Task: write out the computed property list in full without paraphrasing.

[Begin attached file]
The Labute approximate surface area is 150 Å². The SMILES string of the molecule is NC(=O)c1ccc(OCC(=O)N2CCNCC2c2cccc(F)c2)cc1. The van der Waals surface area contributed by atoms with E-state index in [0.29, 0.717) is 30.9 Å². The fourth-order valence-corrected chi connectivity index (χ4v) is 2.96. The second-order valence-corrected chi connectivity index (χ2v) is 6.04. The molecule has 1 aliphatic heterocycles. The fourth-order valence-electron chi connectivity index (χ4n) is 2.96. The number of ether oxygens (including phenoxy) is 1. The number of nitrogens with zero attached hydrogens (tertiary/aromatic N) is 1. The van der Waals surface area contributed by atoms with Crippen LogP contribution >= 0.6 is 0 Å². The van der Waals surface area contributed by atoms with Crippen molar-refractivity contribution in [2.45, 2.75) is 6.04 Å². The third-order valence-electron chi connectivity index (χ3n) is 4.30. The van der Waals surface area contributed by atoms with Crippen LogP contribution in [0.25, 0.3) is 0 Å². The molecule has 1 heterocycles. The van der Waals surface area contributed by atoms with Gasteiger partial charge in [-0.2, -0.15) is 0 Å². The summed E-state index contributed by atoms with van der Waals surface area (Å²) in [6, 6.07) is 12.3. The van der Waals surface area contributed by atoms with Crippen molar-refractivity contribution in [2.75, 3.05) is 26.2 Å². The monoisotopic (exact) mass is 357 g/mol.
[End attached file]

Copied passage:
The Labute approximate surface area is 150 Å². The SMILES string of the molecule is NC(=O)c1ccc(OCC(=O)N2CCNCC2c2cccc(F)c2)cc1. The van der Waals surface area contributed by atoms with E-state index in [0.29, 0.717) is 30.9 Å². The fourth-order valence-corrected chi connectivity index (χ4v) is 2.96. The second-order valence-corrected chi connectivity index (χ2v) is 6.04. The molecule has 1 aliphatic heterocycles. The fourth-order valence-electron chi connectivity index (χ4n) is 2.96. The number of ether oxygens (including phenoxy) is 1. The number of nitrogens with zero attached hydrogens (tertiary/aromatic N) is 1. The van der Waals surface area contributed by atoms with Crippen LogP contribution >= 0.6 is 0 Å². The van der Waals surface area contributed by atoms with Crippen molar-refractivity contribution in [2.45, 2.75) is 6.04 Å². The third-order valence-electron chi connectivity index (χ3n) is 4.30. The van der Waals surface area contributed by atoms with Crippen LogP contribution in [0.25, 0.3) is 0 Å². The molecule has 1 heterocycles. The van der Waals surface area contributed by atoms with Gasteiger partial charge in [-0.2, -0.15) is 0 Å². The summed E-state index contributed by atoms with van der Waals surface area (Å²) in [6, 6.07) is 12.3. The van der Waals surface area contributed by atoms with Crippen molar-refractivity contribution in [2.75, 3.05) is 26.2 Å². The monoisotopic (exact) mass is 357 g/mol.